When I entered business school in 2009, I asked one of the lead administrators what alumni consider to be the happiest, most fulfilling time of their careers. She gave an uncomfortable look and said, “Actually, most of our alumni say business school was the best time of their professional lives.” After digging in a bit more and learning from my own experience, I’ve recognized the likely driver of the gap. Whether it’s in business school or in college, we study topics like leadership and strategy; yet upon graduation, most students are thrust into more tactical roles in which they often contribute individually.
After a few years of slowly moving toward not just middle management but actual strategic leadership roles the woes of office politics, ineffective peers, and loneliness can make us wonder why we ever wanted to pursue this type of career in the first place. I now see why dreaming of what would become of one’s career is a lot more exciting and fun than actually seeing it through.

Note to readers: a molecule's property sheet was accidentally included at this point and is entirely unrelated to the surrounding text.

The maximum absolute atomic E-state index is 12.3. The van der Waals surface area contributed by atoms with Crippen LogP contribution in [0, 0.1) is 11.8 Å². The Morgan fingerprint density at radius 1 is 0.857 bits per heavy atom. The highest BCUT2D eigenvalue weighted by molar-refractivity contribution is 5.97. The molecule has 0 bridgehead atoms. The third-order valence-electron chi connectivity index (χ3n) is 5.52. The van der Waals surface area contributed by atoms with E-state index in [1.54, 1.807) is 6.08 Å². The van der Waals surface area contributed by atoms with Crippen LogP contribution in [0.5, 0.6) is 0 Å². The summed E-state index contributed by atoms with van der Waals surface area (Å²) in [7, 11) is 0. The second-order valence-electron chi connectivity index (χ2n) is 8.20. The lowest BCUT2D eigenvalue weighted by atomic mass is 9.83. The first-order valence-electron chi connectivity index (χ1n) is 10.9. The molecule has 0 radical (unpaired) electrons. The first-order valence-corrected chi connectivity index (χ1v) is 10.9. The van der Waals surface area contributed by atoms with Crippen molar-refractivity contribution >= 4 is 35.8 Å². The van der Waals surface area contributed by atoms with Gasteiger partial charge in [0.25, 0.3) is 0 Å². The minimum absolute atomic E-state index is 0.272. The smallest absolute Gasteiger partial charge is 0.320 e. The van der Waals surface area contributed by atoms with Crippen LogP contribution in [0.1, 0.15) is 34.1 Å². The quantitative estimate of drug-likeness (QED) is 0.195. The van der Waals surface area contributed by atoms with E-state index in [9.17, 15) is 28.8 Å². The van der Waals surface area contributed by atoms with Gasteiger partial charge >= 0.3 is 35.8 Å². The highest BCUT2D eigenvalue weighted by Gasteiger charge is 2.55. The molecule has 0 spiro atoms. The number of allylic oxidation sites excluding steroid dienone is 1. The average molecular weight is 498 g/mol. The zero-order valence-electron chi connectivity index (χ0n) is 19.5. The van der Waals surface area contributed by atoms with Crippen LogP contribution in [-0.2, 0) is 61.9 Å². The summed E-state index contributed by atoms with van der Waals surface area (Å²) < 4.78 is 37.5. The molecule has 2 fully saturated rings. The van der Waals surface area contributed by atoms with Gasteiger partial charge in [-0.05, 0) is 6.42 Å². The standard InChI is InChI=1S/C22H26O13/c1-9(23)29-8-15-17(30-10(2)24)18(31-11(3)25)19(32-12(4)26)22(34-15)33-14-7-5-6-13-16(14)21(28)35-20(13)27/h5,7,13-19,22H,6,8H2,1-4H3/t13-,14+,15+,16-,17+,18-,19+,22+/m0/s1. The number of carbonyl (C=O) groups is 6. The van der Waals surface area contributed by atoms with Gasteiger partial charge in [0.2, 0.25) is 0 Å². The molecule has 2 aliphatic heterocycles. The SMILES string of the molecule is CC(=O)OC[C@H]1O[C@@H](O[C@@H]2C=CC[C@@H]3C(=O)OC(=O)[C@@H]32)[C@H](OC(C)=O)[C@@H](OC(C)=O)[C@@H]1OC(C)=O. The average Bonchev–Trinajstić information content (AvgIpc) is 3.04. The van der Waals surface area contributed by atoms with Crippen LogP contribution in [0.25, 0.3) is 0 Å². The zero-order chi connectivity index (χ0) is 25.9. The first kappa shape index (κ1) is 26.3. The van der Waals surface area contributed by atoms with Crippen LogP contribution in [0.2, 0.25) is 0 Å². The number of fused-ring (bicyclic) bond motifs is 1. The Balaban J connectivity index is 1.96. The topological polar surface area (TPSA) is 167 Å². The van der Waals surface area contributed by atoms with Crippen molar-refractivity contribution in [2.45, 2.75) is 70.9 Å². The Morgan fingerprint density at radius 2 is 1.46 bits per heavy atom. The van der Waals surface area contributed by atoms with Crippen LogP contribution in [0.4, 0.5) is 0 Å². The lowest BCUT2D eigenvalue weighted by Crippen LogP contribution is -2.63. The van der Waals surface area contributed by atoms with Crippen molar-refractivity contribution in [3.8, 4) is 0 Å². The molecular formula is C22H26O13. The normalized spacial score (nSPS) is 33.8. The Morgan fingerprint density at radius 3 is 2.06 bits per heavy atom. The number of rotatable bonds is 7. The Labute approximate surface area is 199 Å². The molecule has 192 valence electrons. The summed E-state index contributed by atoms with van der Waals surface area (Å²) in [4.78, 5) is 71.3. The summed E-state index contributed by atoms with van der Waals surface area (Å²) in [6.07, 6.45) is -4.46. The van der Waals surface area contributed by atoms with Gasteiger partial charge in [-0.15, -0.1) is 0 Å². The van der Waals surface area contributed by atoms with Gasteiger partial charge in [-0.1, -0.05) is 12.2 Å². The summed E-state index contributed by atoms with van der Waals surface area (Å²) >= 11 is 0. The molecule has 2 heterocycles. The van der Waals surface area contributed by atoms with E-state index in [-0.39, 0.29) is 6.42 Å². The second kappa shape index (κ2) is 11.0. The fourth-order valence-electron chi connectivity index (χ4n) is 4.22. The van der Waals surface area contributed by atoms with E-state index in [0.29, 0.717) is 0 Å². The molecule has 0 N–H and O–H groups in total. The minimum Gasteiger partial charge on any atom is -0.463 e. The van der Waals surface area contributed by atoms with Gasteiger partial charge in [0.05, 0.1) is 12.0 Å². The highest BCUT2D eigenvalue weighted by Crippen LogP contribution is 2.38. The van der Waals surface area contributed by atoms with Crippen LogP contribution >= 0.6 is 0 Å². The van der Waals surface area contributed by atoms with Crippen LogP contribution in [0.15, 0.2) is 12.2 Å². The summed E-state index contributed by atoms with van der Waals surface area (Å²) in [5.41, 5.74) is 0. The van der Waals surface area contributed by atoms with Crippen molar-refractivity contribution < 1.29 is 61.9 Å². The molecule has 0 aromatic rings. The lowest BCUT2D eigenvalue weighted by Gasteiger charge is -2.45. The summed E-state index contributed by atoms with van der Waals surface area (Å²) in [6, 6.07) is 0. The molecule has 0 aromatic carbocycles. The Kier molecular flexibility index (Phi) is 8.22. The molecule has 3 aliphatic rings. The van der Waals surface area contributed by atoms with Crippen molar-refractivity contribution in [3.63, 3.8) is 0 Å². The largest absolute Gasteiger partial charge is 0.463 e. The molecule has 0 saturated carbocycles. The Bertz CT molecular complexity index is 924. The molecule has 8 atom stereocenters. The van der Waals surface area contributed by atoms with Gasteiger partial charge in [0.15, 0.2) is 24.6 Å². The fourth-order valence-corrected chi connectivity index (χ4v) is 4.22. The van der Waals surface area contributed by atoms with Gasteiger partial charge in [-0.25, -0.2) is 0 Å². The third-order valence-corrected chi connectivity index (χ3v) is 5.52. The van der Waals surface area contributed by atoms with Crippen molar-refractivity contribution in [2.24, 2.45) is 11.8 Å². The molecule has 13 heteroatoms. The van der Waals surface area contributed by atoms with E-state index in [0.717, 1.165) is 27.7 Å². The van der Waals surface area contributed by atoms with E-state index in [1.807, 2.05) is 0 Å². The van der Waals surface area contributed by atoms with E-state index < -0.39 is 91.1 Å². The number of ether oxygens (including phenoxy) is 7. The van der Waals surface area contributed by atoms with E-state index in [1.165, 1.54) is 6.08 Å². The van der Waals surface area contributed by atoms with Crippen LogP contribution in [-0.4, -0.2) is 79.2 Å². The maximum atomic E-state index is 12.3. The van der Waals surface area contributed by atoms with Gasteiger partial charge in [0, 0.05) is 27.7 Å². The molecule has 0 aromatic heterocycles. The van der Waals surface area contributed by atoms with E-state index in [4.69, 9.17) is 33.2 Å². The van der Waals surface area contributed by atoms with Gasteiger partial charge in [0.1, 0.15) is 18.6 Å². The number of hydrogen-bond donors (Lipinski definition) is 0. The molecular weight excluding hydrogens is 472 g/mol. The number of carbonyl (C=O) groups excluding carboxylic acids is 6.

In this state of questioning our goals and aspirations, it’s normal to ask whether the plans we made at the outset were simply too lofty. Though our ambitions were formed with passionate hearts, does our lack of experience at that time negate their validity? What if we find that what actually makes us happy is to focus less on the office and more on the personal side? Or is this a copout -- are we just quitting because things got hard and are now using the idea that our wants and needs have changed as an excuse?
My answer is: it’s different for each and every one of us. To navigate the complexity of what’s happening in our minds and bodies, to uncover our true feelings and emotions, most of us need an expert. A career coach at Marengo will ask questions that draw out your passion and help you paint a picture of what life would be like if you were aligned with your strengths, passions, and personal goals.